A biasing member 20j has a pair of openings 20k spaced apart a distance corresponding to the spacing of the arms 20a and is slidingly mounted on the arms. A spring member 20m (in the embodiment shown, a coil spring member) is positioned along each of arms 20a so as to reside between the biasing member 20j and cross-member 17 when the brace 20 is secured to the cross-member. Spring members 20m are configured to be in compression when the biasing member 20j is spaced apart a maximum distance from cross-member 17, so as to consistently bias the biasing member in a direction away from the cross-member. In this embodiment, the biasing member 20j is forced toward the cross-member 17 (thereby compressing the springs 20m) to permit insertion and securement of the harmonica between the cross-member and biasing member.

Spring members 20m are structured so as to, when deflected, exert sufficient force on biasing member 20j to firmly retain the harmonica between the biasing member and the cross-member 17, while still enabling a user to manually press the biasing member in direction A (as shown in 4) to enable the harmonica to be inserted between the biasing member and the cross-member 17.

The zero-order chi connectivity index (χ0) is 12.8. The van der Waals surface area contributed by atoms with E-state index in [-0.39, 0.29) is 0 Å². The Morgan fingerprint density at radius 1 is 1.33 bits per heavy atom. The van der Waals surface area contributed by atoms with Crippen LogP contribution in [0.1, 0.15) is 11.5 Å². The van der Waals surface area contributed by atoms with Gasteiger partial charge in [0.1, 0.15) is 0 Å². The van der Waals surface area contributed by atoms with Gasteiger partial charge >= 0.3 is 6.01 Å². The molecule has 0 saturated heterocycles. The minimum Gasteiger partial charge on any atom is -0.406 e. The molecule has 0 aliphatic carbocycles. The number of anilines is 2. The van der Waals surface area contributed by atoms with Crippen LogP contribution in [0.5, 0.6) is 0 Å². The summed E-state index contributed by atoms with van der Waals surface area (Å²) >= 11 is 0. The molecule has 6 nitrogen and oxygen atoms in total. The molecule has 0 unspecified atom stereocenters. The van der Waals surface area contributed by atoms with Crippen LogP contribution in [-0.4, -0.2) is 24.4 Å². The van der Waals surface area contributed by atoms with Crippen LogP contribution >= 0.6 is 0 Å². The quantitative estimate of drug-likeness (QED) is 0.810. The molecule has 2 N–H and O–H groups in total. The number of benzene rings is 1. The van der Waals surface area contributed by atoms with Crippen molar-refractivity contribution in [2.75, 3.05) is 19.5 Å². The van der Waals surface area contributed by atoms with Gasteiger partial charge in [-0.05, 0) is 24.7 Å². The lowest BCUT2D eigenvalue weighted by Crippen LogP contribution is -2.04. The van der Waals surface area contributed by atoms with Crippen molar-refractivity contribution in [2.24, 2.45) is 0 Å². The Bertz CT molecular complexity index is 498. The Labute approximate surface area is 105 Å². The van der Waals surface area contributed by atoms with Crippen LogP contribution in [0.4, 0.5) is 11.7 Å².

Referring to FIG. 9, in a particular embodiment 120j of the biasing member, a recess 122j is formed in a side of the biasing member facing the lips of a user playing a harmonica secured in the securement mechanism. Recess 122j provides added clearance or space for the lips of the user, while the remainder of the biasing member still retains the harmonica in the securement mechanism.

Referring to FIG. 4, to secure a harmonica in the securement mechanism, biasing member 20j is pulled in the direction “A”, thereby compressing springs 20m further and providing a space S suitable for insertion of the harmonica between the brace first portion 20b and the biasing member 20j. The harmonica 99 is then inserted into the space S and the biasing member 20j slowly released to engage the harmonica, whereby the instrument is secured between the first portion 20b and the biasing member 20j. The springs 20m are specified so that the forces exerted by the springs when compressed between the cross-member 17 and the biasing member 20j are sufficient to securely hold the harmonica in place while a user plays the instrument. Although coil springs are shown in the drawings, other types of spring members 20m may also be used.